Verity Pacey B App Sci (Phty), PhD
Department of Health Professions | Faculty of Medicine and Health Sciences
G815, 75 Talavera Rd
Macquarie University, NSW 2109, Australia
Dentition, Orofacial Function And Craniofacial Characteristics Of Patients With Ehlers Danlos syndrome
The Ehlers-Danlos syndrome (EDS) is a hereditary disorder affecting the connective tissue and collagen structures in the body and is characterized by joint hypermobility, skin hyperextensibility and tissue fragility.
Several types of EDS have been identified and may affect structures in the mouth including early onset inflammation of the tissues around the teeth, abnormally shaped roots and functional problems in muscles and the temporomandibular joint, which impede diagnosis and treatment. Sleep-disordered breathing (SBD) has recently been reported in EDS and is often associated with specific characteristics of the craniofacial profile. The aim of this Danish study is to examine the teeth, the chewing function, the craniofacial profile and upper respiratory tract of patients with EDS compared to a healthy age and gender matched control group. The hypothesis of the study is that there will be differences in teeth, function, craniofacial profile and upper respiratory tract between patients with EDS and a healthy control group. The results will contribute to a better understanding of the characteristics of EDS and thus improve diagnostics and treatment of EDS. In addition, this new knowledge is relevant for dentists as many dentists meet patients with EDS in their daily clinic.
Leder af specialtandlægeuddannelsen i Ortodonti
Specialtandlæge i Ortodonti, ph.d., dr.odont
Det Sundhedsvidenskabelige Fakultet
Nørre Allé 20
2200 København NDIR 35326670
Understanding Increased Pain in TNX deficient and hEDS patients
In the past 15 years, scientific advances has led to acceptance amongst medical professionals that bowel symptoms are very common in hypermobility related disorders, in particular, the hypermobile Ehlers-Danlos (hEDS) subgroup. This group of patients have a problem with the extracellular matrix (ECM) which is the scaffold that keeps joints and organs intact. Patients with hEDS experience symptoms similar to those who have Irritable Bowel Syndrome thereby constituting a strong link between the two types of conditions. If we can find the basis for this link, we can design or optimise medications to manage the bowel symptoms that address the main abnormality in the tissues that causes these disorders. Thus it will be easier to intervene with patients susceptible to abdominal (tummy) pain constipation and/or rectal prolapse using existing or novel treatments. Finally, it will make a major difference for patients to know what is the root of their problem, which is not currently the case in the majority of patients with functional gut disorders (where cause is not known).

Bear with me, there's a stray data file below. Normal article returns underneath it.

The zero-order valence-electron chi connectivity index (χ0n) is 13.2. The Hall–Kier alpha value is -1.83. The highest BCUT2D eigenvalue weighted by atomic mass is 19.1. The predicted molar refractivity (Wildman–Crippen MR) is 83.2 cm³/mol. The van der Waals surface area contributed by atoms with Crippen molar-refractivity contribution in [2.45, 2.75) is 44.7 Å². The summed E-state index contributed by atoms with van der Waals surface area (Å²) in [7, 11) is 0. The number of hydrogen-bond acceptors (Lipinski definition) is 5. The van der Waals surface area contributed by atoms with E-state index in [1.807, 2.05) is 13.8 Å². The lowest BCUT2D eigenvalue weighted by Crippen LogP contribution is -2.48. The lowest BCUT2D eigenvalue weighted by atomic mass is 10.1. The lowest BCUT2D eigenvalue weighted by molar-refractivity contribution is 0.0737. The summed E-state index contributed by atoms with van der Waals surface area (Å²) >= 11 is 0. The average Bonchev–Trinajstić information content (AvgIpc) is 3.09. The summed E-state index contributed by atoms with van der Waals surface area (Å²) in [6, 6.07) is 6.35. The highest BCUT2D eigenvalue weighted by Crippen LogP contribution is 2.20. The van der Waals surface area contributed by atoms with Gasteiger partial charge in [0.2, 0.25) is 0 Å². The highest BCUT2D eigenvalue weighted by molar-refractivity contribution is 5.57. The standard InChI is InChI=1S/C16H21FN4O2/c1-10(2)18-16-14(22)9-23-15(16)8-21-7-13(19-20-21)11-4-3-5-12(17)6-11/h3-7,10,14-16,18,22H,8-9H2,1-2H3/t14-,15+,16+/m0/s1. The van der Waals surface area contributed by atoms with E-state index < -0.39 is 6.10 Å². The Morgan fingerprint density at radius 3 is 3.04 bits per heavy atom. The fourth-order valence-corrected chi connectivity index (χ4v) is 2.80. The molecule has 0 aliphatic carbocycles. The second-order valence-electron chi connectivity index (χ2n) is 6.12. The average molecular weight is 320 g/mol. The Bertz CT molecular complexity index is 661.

Previously we have characterised a type of ECM tissue called Tenascin X (TNX) in the mouse and human gut and found that it is important for gut function. We now want to understand why abdominal pain is common in patients with hEDS and in TNX deficiency. If a clearer picture of why pain is common in patients with connective tissue disorders is found, it would pave the way for better diagnosis and treatment. We have obtained a TNX knockout mouse (where the TNX gene has been removed), and developed purpose-designed techniques and have investigated TNX role in several gut functions. In particular we have studied how TNX influences the function of nerves that control sensation and movement of the gut. For this grant we would like to use TNX-KO mouse model to explore the reason for increased pain in TNX deficient and hEDS patients. We have obtained stomach and gut biopsies from patients diagnosed with hEDS, which we will study to see how different pain nerves look compared to biopsies from normal people.
Dr Rubina Aktar
Queen Mary University of London